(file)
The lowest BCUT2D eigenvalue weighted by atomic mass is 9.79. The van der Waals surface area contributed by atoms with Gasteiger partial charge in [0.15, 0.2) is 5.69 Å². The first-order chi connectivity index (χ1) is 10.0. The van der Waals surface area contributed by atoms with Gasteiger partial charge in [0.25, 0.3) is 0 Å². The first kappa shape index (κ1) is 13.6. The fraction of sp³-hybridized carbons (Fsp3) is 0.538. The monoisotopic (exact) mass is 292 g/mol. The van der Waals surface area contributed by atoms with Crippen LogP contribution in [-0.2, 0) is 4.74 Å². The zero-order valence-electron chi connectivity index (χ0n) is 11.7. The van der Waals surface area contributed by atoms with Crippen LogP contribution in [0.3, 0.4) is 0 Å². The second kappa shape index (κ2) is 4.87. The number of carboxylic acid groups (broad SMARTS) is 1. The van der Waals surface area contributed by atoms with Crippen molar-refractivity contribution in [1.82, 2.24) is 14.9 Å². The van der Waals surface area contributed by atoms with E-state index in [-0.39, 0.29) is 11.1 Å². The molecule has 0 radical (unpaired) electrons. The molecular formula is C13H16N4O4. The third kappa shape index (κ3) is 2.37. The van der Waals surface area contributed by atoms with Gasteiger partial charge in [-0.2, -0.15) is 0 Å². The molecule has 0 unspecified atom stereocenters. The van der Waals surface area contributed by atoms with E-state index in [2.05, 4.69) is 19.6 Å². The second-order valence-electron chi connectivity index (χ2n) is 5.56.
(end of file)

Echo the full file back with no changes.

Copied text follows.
The lowest BCUT2D eigenvalue weighted by atomic mass is 9.79. The van der Waals surface area contributed by atoms with Gasteiger partial charge in [0.15, 0.2) is 5.69 Å². The first-order chi connectivity index (χ1) is 10.0. The van der Waals surface area contributed by atoms with Gasteiger partial charge in [0.25, 0.3) is 0 Å². The first kappa shape index (κ1) is 13.6. The fraction of sp³-hybridized carbons (Fsp3) is 0.538. The monoisotopic (exact) mass is 292 g/mol. The van der Waals surface area contributed by atoms with Crippen LogP contribution in [-0.2, 0) is 4.74 Å². The zero-order valence-electron chi connectivity index (χ0n) is 11.7. The van der Waals surface area contributed by atoms with Crippen LogP contribution in [0.3, 0.4) is 0 Å². The second kappa shape index (κ2) is 4.87. The number of carboxylic acid groups (broad SMARTS) is 1. The van der Waals surface area contributed by atoms with Crippen molar-refractivity contribution in [1.82, 2.24) is 14.9 Å². The van der Waals surface area contributed by atoms with E-state index in [-0.39, 0.29) is 11.1 Å². The molecule has 0 radical (unpaired) electrons. The molecular formula is C13H16N4O4. The third kappa shape index (κ3) is 2.37. The van der Waals surface area contributed by atoms with Gasteiger partial charge in [-0.2, -0.15) is 0 Å². The molecule has 0 unspecified atom stereocenters. The van der Waals surface area contributed by atoms with E-state index in [2.05, 4.69) is 19.6 Å². The second-order valence-electron chi connectivity index (χ2n) is 5.56.